Mayor Landrieu gives speech on crime in New Orleans

As the mayor spoke, a slideshow displayed images of recent New Orleans crime victims. There have been 1,003 murders since Landrieu took office in May of 2010. 

Canela López, News Editor

New Orleanians and Tulane students alike gathered on Wednesday evening in Dixon Hall for New Orleans Mayor Mitchell Landrieu’s speech on “Violence in New Orleans.”

The presentation was held to outline Landrieu’s comprehensive murder reduction strategy, NOLA FOR LIFE, which addresses the city’s high crime rate.

In 2009, New Orleans had the highest murder rate of any city in the U.S., with 52 murders per 100,000 people, according to the Times-Picayune. Though the rate has since fallen, it remains higher than the average of most American cities, with 39.6 murders per 100,000 people in 2014.

According to the speech, over 90 percent of these murders were committed against black citizens and 80 percent of the victims and perpetrators knew each other.

“We are a city, we are a country that is drunk on violence and we need to wake up,” Landrieu said.

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NOLA FOR LIFE approaches the issue through crime prevention, intervention, enforcement and rehabilitation.

The mayor’s plan puts forth 29 new initiatives that will aid in the implementation of the four-prong approach. These include after school programs like Midnight Basketball and CeaseFire New Orleans, along with donating more money to the New Orleans Police Department.

The after school programs serve the purpose of stopping the cycle of violence by preventing disenfranchised children from joining gangs and engaging in dangerous crimes.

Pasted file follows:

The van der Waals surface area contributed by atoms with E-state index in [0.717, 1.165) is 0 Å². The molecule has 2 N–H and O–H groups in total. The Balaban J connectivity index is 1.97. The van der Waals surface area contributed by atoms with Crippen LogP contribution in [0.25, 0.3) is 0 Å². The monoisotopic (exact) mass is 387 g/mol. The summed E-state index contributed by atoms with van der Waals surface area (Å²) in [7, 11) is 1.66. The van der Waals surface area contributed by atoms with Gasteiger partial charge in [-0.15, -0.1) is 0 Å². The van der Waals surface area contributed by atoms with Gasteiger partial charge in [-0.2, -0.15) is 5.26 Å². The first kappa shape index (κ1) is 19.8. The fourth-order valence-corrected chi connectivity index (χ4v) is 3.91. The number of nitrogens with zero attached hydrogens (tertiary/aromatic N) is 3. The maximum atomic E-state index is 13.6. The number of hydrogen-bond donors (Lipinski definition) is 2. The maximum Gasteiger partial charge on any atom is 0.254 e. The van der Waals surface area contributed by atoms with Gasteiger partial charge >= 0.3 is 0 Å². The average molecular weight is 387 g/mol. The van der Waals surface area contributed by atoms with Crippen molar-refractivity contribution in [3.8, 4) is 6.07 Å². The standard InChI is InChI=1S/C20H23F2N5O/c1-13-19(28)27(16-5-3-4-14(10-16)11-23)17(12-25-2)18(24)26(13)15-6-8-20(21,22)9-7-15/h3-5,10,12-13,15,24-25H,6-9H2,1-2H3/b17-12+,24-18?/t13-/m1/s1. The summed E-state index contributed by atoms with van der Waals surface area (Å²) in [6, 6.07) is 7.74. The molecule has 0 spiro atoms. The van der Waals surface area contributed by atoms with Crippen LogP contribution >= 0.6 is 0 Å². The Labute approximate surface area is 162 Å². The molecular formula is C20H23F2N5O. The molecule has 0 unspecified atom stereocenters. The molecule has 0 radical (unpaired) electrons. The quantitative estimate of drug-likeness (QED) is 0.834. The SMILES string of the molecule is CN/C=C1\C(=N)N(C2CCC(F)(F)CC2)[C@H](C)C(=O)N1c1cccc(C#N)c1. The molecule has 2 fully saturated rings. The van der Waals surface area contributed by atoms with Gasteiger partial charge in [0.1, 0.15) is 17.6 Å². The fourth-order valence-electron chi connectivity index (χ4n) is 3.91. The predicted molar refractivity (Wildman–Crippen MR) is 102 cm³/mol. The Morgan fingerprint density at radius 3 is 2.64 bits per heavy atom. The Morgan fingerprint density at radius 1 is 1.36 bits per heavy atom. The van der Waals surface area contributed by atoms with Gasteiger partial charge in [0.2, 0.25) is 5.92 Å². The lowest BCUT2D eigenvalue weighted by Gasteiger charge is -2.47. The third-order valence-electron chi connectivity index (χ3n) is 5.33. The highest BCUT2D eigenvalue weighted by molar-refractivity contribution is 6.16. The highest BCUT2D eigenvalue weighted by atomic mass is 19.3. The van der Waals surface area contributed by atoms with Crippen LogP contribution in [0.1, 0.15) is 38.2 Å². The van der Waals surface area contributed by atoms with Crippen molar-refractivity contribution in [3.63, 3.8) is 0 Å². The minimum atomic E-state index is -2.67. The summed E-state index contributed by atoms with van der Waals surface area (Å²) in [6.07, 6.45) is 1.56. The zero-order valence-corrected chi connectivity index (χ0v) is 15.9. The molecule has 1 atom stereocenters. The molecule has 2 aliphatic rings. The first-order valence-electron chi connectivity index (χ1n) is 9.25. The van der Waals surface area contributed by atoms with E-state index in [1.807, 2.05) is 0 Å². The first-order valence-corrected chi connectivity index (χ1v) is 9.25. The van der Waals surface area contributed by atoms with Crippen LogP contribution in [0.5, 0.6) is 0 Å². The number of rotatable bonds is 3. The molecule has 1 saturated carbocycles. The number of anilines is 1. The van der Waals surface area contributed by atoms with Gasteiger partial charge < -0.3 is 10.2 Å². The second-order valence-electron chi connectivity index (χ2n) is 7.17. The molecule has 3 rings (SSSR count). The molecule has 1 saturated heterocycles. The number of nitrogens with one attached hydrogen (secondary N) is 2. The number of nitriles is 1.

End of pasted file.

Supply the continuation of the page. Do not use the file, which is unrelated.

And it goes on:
Members of NOLA FOR LIFE spoke kindly of Landrieu’s initiative, giving personal stories about how the different aspects of the program that helped either themselves or their family members getting out of the cycle of crime.

“Thank you Mayor, for hearing my cry, feeling my pain, and taking action,” NOLA FOR LIFE member Katrina Peters said.

Freshman Candy Escobedo said she was skeptical of the speech. Escobedo said the location of the event reflected a lack of inclusion and transparency about the plan towards the residents affected by the high murder rate.

“I just think it’s problematic that he isn’t considering people, specifically black residents, who are actually impacted by it when giving this presentation,” Escobedo said. “The fact that he’s looking for wealthier Uptown residents for support implies he’s doing it more for social gains than to actually help the people affected by murder.”

At the end of his speech, Landrieu emphasized the importance of law enforcement and community members doing their part to help the city-wide problem of crime. Whether it was joining law enforcement or educating other members of the community on the matter, Landrieu said each citizen has an obligation to help stop the problem.

“I thank the dedicated community leaders, educators, service providers, law enforcement officials and criminal justice experts who [helped] to develop this cutting edge plan,” Landrieu said. “We have the power to turn the tide against violence and create a city of peace. If we are united there is nothing we can’t do.”

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